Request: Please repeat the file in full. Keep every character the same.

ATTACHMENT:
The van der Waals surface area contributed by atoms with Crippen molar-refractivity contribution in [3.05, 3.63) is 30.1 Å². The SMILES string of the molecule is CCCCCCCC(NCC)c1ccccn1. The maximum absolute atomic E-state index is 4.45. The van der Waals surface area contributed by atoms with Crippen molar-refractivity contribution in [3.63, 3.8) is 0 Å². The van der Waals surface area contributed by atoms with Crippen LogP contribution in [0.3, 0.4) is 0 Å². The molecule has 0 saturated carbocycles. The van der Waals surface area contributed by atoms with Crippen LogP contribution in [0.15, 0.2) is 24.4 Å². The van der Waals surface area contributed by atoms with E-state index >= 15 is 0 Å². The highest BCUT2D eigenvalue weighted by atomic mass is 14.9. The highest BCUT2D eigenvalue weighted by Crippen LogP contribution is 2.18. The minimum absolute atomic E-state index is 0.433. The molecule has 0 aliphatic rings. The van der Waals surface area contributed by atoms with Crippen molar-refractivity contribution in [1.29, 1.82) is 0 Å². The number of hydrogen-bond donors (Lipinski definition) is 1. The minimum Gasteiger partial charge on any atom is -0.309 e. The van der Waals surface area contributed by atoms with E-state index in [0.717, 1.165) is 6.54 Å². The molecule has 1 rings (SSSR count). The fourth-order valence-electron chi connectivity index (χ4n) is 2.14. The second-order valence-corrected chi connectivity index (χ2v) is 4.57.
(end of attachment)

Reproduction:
The van der Waals surface area contributed by atoms with Crippen molar-refractivity contribution in [3.05, 3.63) is 30.1 Å². The SMILES string of the molecule is CCCCCCCC(NCC)c1ccccn1. The maximum absolute atomic E-state index is 4.45. The van der Waals surface area contributed by atoms with Crippen molar-refractivity contribution in [3.63, 3.8) is 0 Å². The van der Waals surface area contributed by atoms with Crippen LogP contribution in [0.3, 0.4) is 0 Å². The molecule has 0 saturated carbocycles. The van der Waals surface area contributed by atoms with Crippen LogP contribution in [0.15, 0.2) is 24.4 Å². The van der Waals surface area contributed by atoms with E-state index >= 15 is 0 Å². The highest BCUT2D eigenvalue weighted by atomic mass is 14.9. The highest BCUT2D eigenvalue weighted by Crippen LogP contribution is 2.18. The minimum absolute atomic E-state index is 0.433. The molecule has 0 aliphatic rings. The van der Waals surface area contributed by atoms with Crippen molar-refractivity contribution in [1.29, 1.82) is 0 Å². The number of hydrogen-bond donors (Lipinski definition) is 1. The minimum Gasteiger partial charge on any atom is -0.309 e. The van der Waals surface area contributed by atoms with E-state index in [0.717, 1.165) is 6.54 Å². The molecule has 1 rings (SSSR count). The fourth-order valence-electron chi connectivity index (χ4n) is 2.14. The second-order valence-corrected chi connectivity index (χ2v) is 4.57.